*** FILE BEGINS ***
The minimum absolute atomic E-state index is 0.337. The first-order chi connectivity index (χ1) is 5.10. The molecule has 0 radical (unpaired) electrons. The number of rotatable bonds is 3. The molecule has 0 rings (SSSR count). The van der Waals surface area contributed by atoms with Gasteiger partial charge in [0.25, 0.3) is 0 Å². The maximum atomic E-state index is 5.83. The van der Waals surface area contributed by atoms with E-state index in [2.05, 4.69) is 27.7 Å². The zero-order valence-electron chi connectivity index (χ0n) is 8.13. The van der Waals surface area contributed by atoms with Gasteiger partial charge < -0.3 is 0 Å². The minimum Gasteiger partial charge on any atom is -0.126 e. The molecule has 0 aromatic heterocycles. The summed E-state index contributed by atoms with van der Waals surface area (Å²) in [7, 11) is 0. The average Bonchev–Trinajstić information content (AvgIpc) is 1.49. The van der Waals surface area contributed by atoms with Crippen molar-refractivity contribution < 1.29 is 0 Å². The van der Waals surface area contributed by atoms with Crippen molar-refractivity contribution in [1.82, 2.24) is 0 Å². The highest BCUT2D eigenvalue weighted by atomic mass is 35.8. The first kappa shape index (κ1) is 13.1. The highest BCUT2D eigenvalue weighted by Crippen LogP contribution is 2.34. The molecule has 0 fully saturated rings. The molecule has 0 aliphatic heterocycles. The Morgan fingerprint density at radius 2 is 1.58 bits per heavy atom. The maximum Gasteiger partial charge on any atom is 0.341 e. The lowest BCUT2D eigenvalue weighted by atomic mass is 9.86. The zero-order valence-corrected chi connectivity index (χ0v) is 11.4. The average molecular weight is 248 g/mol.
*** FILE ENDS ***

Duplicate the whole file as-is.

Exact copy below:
The minimum absolute atomic E-state index is 0.337. The first-order chi connectivity index (χ1) is 5.10. The molecule has 0 radical (unpaired) electrons. The number of rotatable bonds is 3. The molecule has 0 rings (SSSR count). The van der Waals surface area contributed by atoms with Gasteiger partial charge in [0.25, 0.3) is 0 Å². The maximum atomic E-state index is 5.83. The van der Waals surface area contributed by atoms with E-state index in [2.05, 4.69) is 27.7 Å². The zero-order valence-electron chi connectivity index (χ0n) is 8.13. The van der Waals surface area contributed by atoms with Gasteiger partial charge < -0.3 is 0 Å². The minimum Gasteiger partial charge on any atom is -0.126 e. The molecule has 0 aromatic heterocycles. The summed E-state index contributed by atoms with van der Waals surface area (Å²) in [7, 11) is 0. The average Bonchev–Trinajstić information content (AvgIpc) is 1.49. The van der Waals surface area contributed by atoms with Crippen molar-refractivity contribution < 1.29 is 0 Å². The van der Waals surface area contributed by atoms with Crippen molar-refractivity contribution in [1.82, 2.24) is 0 Å². The highest BCUT2D eigenvalue weighted by atomic mass is 35.8. The first kappa shape index (κ1) is 13.1. The highest BCUT2D eigenvalue weighted by Crippen LogP contribution is 2.34. The molecule has 0 fully saturated rings. The molecule has 0 aliphatic heterocycles. The Morgan fingerprint density at radius 2 is 1.58 bits per heavy atom. The maximum Gasteiger partial charge on any atom is 0.341 e. The lowest BCUT2D eigenvalue weighted by atomic mass is 9.86. The zero-order valence-corrected chi connectivity index (χ0v) is 11.4. The average molecular weight is 248 g/mol.